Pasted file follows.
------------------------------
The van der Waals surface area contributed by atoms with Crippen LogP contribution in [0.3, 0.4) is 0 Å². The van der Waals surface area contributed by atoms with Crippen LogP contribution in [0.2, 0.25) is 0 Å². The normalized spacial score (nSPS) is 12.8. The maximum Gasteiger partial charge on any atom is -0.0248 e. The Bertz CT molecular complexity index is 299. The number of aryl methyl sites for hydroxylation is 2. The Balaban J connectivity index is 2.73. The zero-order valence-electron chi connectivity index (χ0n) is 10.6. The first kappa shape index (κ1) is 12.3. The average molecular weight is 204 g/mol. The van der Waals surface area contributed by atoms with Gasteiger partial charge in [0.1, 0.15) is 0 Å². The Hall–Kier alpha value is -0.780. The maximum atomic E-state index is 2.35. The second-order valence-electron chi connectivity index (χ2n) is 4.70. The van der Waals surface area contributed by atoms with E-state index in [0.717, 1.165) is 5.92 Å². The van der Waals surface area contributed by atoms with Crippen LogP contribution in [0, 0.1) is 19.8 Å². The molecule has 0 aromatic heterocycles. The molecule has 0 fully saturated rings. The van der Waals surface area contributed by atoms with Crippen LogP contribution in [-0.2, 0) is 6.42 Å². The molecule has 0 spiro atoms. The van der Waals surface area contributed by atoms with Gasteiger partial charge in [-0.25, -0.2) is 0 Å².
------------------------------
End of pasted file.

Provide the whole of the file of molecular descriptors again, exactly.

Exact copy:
The van der Waals surface area contributed by atoms with Crippen LogP contribution in [0.3, 0.4) is 0 Å². The van der Waals surface area contributed by atoms with Crippen LogP contribution in [0.2, 0.25) is 0 Å². The normalized spacial score (nSPS) is 12.8. The maximum Gasteiger partial charge on any atom is -0.0248 e. The Bertz CT molecular complexity index is 299. The number of aryl methyl sites for hydroxylation is 2. The Balaban J connectivity index is 2.73. The zero-order valence-electron chi connectivity index (χ0n) is 10.6. The first kappa shape index (κ1) is 12.3. The average molecular weight is 204 g/mol. The van der Waals surface area contributed by atoms with Gasteiger partial charge in [0.1, 0.15) is 0 Å². The Hall–Kier alpha value is -0.780. The maximum atomic E-state index is 2.35. The second-order valence-electron chi connectivity index (χ2n) is 4.70. The van der Waals surface area contributed by atoms with E-state index in [0.717, 1.165) is 5.92 Å². The van der Waals surface area contributed by atoms with Crippen LogP contribution in [0, 0.1) is 19.8 Å². The molecule has 0 aromatic heterocycles. The molecule has 0 fully saturated rings. The van der Waals surface area contributed by atoms with Crippen LogP contribution in [-0.2, 0) is 6.42 Å². The molecule has 0 spiro atoms. The van der Waals surface area contributed by atoms with Gasteiger partial charge in [-0.25, -0.2) is 0 Å².